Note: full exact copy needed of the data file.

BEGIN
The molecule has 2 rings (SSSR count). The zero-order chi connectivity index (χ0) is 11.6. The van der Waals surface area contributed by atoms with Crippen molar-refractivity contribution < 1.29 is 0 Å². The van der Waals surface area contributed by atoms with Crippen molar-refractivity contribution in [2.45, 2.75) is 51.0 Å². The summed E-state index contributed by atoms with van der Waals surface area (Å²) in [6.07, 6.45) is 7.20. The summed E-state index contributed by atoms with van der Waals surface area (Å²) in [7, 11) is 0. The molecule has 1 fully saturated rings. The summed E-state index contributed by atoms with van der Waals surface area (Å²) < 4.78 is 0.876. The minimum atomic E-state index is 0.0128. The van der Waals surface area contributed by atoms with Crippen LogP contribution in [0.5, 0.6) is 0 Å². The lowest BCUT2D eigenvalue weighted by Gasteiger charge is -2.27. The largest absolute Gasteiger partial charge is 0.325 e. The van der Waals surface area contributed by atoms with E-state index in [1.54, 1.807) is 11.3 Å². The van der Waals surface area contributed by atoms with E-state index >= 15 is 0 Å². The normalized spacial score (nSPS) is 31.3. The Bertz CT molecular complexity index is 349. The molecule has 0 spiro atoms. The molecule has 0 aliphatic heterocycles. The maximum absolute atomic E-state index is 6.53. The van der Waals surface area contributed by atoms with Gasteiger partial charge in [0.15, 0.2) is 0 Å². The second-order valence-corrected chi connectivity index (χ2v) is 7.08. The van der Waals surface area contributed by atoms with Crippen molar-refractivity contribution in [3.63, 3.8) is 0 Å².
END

The molecule has 2 rings (SSSR count). The zero-order chi connectivity index (χ0) is 11.6. The van der Waals surface area contributed by atoms with Crippen molar-refractivity contribution < 1.29 is 0 Å². The van der Waals surface area contributed by atoms with Crippen molar-refractivity contribution in [2.45, 2.75) is 51.0 Å². The summed E-state index contributed by atoms with van der Waals surface area (Å²) in [6.07, 6.45) is 7.20. The summed E-state index contributed by atoms with van der Waals surface area (Å²) in [7, 11) is 0. The molecule has 1 fully saturated rings. The summed E-state index contributed by atoms with van der Waals surface area (Å²) < 4.78 is 0.876. The minimum atomic E-state index is 0.0128. The van der Waals surface area contributed by atoms with Crippen LogP contribution in [0.5, 0.6) is 0 Å². The lowest BCUT2D eigenvalue weighted by Gasteiger charge is -2.27. The largest absolute Gasteiger partial charge is 0.325 e. The van der Waals surface area contributed by atoms with E-state index in [1.54, 1.807) is 11.3 Å². The van der Waals surface area contributed by atoms with E-state index >= 15 is 0 Å². The normalized spacial score (nSPS) is 31.3. The Bertz CT molecular complexity index is 349. The molecule has 0 spiro atoms. The molecule has 0 aliphatic heterocycles. The maximum absolute atomic E-state index is 6.53. The van der Waals surface area contributed by atoms with Gasteiger partial charge in [0.15, 0.2) is 0 Å². The second-order valence-corrected chi connectivity index (χ2v) is 7.08. The van der Waals surface area contributed by atoms with Crippen molar-refractivity contribution in [3.63, 3.8) is 0 Å².